The Court of Death

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Death, on a solemn night of state,
In all his pomp of terror sate:
The attendants of his gloomy reign,
Diseases dire, a ghastly train!
Crowd the vast court. With hollow tone,
A voice thus thundered from the throne:
   'This night our minister we name,
Let every servant speak his claim;
Merit shall bear this ebon wand;'
All, at the word, stretch'd forth their hand.

   Fever, with burning heat possess'd,
Advanced, and for the wand address'd:
'I to the weekly bills appeal,
Let those express my fervent zeal;
On every slight occasion near,
With violence I persevere.'
   Next Gout appears with limping pace,
Pleads how he shifts from place to place,
From head to foot how swift he flies, 19
And every joint and sinew plies;

Still working when he seems suppress'd,
A most tenacious stubborn guest.
   A haggard spectre from the crew
Crawls forth, and thus asserts his due:
'Tis I who taint the sweetest joy,
And in the shape of love destroy:
My shanks, sunk eyes, and noseless face,
Prove my pretension to the place.'
   Stone urged his ever-growing force.
And, next, Consumption's meagre corse,

With feeble voice, that scarce was heard,
Broke with short coughs, his suit preferred:
'Let none object my ling'ring way,
I gain, like Fabius, by delay;
Fatigue and weaken every foe
By long attack, secure, though slow.'
   Plague represents his rapid power,
Who thinned a nation in an hour.
   All spoke their claim, and hoped the wand.
Now expectation hushed the band,

When thus the monarch from the throne:
   'Merit was ever modest known,
What, no physician speak his right!
None here! but fees their toils requite.
Let then Intemperance take the wand,
Who fills with gold their zealous hand.
You, Fever, Gout, and all the rest,
(Whom wary men, as foes, detest,)
Forego your claim; no more pretend:
Intemperance is esteemed a friend;

He shares their mirth, their social joys,
And, as a courted guest, destroys.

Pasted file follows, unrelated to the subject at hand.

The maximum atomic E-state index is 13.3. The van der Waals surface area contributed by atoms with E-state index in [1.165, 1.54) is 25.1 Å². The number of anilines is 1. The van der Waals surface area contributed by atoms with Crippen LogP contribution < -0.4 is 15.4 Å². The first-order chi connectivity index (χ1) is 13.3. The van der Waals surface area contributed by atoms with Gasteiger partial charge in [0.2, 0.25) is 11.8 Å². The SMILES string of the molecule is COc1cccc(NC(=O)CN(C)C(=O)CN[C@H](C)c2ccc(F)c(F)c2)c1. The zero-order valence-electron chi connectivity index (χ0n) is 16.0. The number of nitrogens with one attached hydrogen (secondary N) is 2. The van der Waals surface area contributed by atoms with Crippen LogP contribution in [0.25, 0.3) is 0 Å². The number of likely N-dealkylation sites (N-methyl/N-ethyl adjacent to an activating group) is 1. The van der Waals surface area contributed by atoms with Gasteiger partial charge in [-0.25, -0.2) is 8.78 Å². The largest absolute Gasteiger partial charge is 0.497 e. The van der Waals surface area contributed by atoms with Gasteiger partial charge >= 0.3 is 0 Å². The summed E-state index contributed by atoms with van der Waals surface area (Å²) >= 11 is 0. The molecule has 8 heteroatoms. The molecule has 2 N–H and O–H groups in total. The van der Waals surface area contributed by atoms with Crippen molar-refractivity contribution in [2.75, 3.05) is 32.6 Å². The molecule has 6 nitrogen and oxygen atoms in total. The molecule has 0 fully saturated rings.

The charge on him must justly fall,
Who finds employment for you all.'

The Fables, Volume 1 (1727)
Introduction The Shepard and the Philosopher
Fable I The Lion, the Tiger, and the Traveller
Fable II The Spaniel and the Cameleon
Fable III The Mother, the Nurse, and the Fairy
Fable IV The Eagle, and the Assembly of Animals
Fable V The wild Boar and the Ram
Fable VI The Miser and Plutus
Fable VII The Lion, the Fox, and the Geese
Fable VIII The Lady and the Wasp
Fable IX The Bull and the Mastiff
Fable X The Elephant and the Bookseller
Fable XI The Peacock, the Turkey, and the Goose
Fable XII Cupid, Hymen, and Plutus
Fable XIII The Tame Stag
Fable XIV The Monkey who had seen the World
Fable XV The Philosopher and the Pheasants
Fable XVI The Pin and the Needle
Fable XVII The Shepherd's Dog and the Wolf
Fable XVIII The Painter who pleased Nobody and Everybody
Fable XIX The Lion and the Cub
Fable XX The Old Hen and the Cock
Fable XXI The Rat-catcher and Cats
Fable XXII The Goat without a Beard
Fable XXIII The Old Woman and her Cats
Fable XXIV The Butterfly and the Snail
Fable XXV The Scold and the Parrot
Fable XXVI The Cur and the Mastiff
Fable XXVII The Sick Man and the Angel
Fable XXVIII The Persian, the Sun, and the Cloud
Fable XXIX The Fox at the point of Death
Fable XXX The Setting-dog and the Partridge
Fable XXXI The Universal Apparition
Fable XXXII The Two Owls and the Sparrow
Fable XXXIII The Courtier and Proteus
Fable XXXIV The Mastiffs
Fable XXXV The Barley-mow and the Dunghill
Fable XXXVI Pythagoras and the Countryman
Fable XXXVII The Farmer's Wife and the Raven
Fable XXXVIII The Turkey and the Ant
Fable XXXIX The Father and Jupiter
Fable XL The Two Monkeys
Fable XLI The Owl and the Farmer
Fable XLII The Jugglers
Fable XLIII The Council of Horses
Fable XLIV The Hound and the Huntsman
Fable XLV The Poet and the Rose
Fable XLVI The Cur, the Horse, and the Shepherd's Dog
Fable XLVII The Court of Death
Fable XLVIII The Gardener and the Hog
Fable XLIX The Man and the Flea
Fable L The Hare and many Friends

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